What to Do if You’re Anxious About Flying

Medically Reviewed by Dan Brennan, MD on September 09, 2021
4 min read

Fear of flying affects over 25 million Americans. According to the National Institute of Mental Health, being anxious about flying, or aerophobia, is the second biggest fear in the U.S. The Anxiety and Depression Association of America says that fear of flying is often caused by fear of other things, like being in an enclosed space or something bad happening in the air. 

Knowing what causes your fear of flying can be the first step to overcoming the fear. If you’re able to figure out what scares you the most, then you can prepare for those feelings. Knowing your triggers helps you manage your anxiety levels. 

Some common triggers for people include: 

  • Turbulence
  • Germs or cleanliness of the plane
  • Fearing the onset of a panic attack mid-flight
  • Anxiety at takeoff or landing

When you’ve figured out what your triggers are, you can start finding relaxation techniques to reduce your anxiety. It’s important to try to relax your body in the days before your trip. Some techniques you can try include: 

These and more can be done any time you’re feeling nervous about your upcoming flight. 

Deep breathing technique. This is another method to help calm yourself before and during your flight. If you feel yourself getting panicked, start your deep breathing exercise. This will help relieve your stress and anxiety by calming your nervous system. This also helps prevent hyperventilation because you’ll be slowing your breath and breathing out for as long as you can until you inhale your next big breath. 

Another helpful tip for overcoming your fear of flying is acknowledging that it will happen. Anticipatory anxiety is a feeling you get by thinking about the fear you’re going to have before you have it. Typically, this type of anxiety will be worse than actually flying, depending on what your triggers are.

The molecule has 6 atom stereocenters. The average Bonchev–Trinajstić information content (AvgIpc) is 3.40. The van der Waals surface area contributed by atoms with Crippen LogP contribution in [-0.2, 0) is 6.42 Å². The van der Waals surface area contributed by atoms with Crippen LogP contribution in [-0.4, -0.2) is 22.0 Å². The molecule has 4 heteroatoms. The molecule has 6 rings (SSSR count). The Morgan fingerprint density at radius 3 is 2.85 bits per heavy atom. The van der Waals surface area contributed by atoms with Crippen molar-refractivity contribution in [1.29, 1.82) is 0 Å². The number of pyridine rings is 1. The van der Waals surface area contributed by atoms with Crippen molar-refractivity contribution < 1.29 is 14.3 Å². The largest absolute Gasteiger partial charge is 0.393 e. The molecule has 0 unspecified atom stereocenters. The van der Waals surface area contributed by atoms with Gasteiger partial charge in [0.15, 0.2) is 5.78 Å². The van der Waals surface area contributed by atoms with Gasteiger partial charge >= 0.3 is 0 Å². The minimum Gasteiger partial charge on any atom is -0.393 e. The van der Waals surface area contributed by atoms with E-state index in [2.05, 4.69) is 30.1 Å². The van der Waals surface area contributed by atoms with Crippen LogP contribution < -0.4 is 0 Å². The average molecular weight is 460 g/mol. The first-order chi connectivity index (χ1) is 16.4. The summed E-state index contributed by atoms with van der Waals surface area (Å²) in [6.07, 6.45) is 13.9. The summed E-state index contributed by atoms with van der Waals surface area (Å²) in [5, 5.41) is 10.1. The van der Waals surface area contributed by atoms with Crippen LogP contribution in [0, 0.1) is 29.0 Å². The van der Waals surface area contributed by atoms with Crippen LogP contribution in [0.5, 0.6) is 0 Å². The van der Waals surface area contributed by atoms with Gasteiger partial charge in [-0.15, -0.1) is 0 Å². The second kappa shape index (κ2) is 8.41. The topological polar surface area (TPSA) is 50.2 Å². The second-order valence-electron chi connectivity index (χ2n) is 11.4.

Distract yourself. On most planes, you’ll have access to television or movies. There may be magazines on the flight, or you can download audiobooks or music to your phone. Having something to occupy your time during the flight can help you forget you’re in an uncomfortable situation. Making yourself as comfortable as possible will make the flight easier for you. 

Separate fear from real danger. Just because your body feels anxious, that doesn’t mean you’re truly in danger. This feeling of anxiety can make you feel like everything is wrong. By telling yourself that you’re not in danger, that you’re just anxious, you can pull yourself out of a potential panic attack. Take note of when your feelings of fear are actually just anxiety. This will help you determine what you should take action against and what you can work around.

As oversimplified as this may sound, appreciating each flight you get through can help you overcome your aerophobia. Exposing yourself to your triggers and phobias can help you overcome them. You’ll be training your brain to be less triggered by certain factors.

A helpful tip for overcoming anxiety is doing the opposite of what your body is telling you to do. Your body is forcing a fight-or-flight feeling inside you, but if you turn that feeling into a positive thought, you can slowly take away aerophobia’s power.  

Before you can overcome your fear of flying, you should try to understand it. Aerophobia is a classified Specific Phobia recognized by the Diagnostic and Statistical Manual of Mental Disorders Fifth Edition. 

A flying phobia can cause fear and anxiety, and can cause you to avoid the source of the phobia. This can make traveling much more difficult. Fear of flying is often a self-diagnosed fear. You may be tempted not seek help, but rather avoid flying. 

Cognitive behavior therapy (CBT). This type of therapy has proven successful in helping people overcome their fear of flying. The most successful type of therapy includes some form of exposure. Some CBT methods include: 

  • Systematic desensitization
  • Relaxation
  • Psychoeducation
  • Cognitive restructuring
  • Virtual reality

If you notice yourself getting anxious leading up to a booked flight, or you feel panicky once you sit down on the plane, you might have a fear of flying. You can talk to your doctor or a mental health professional. They'll be able to walk you through healthy coping mechanisms. Finding a support system to talk to once you try to overcome your fear of flying can be helpful, too. Don't feel embarrassed to talk about these feelings, as they're quite common.